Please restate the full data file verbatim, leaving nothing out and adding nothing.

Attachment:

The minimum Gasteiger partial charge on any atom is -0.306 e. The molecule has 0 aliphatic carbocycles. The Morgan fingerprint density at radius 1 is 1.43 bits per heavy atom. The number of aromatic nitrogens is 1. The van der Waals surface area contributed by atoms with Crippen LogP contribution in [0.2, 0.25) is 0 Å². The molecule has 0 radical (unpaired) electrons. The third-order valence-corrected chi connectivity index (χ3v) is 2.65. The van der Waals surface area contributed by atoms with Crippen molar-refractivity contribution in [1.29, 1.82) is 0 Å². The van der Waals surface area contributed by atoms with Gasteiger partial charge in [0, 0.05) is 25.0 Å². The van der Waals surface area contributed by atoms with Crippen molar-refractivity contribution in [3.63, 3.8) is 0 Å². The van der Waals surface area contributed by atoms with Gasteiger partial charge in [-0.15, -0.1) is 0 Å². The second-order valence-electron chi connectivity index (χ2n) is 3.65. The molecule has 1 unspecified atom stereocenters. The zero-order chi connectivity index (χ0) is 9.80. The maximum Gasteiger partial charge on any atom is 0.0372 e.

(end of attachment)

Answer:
The minimum Gasteiger partial charge on any atom is -0.306 e. The molecule has 0 aliphatic carbocycles. The Morgan fingerprint density at radius 1 is 1.43 bits per heavy atom. The number of aromatic nitrogens is 1. The van der Waals surface area contributed by atoms with Crippen LogP contribution in [0.2, 0.25) is 0 Å². The molecule has 0 radical (unpaired) electrons. The third-order valence-corrected chi connectivity index (χ3v) is 2.65. The van der Waals surface area contributed by atoms with Crippen molar-refractivity contribution in [1.29, 1.82) is 0 Å². The van der Waals surface area contributed by atoms with Gasteiger partial charge in [0, 0.05) is 25.0 Å². The van der Waals surface area contributed by atoms with Crippen molar-refractivity contribution in [3.63, 3.8) is 0 Å². The van der Waals surface area contributed by atoms with Gasteiger partial charge in [-0.15, -0.1) is 0 Å². The second-order valence-electron chi connectivity index (χ2n) is 3.65. The molecule has 1 unspecified atom stereocenters. The zero-order chi connectivity index (χ0) is 9.80. The maximum Gasteiger partial charge on any atom is 0.0372 e.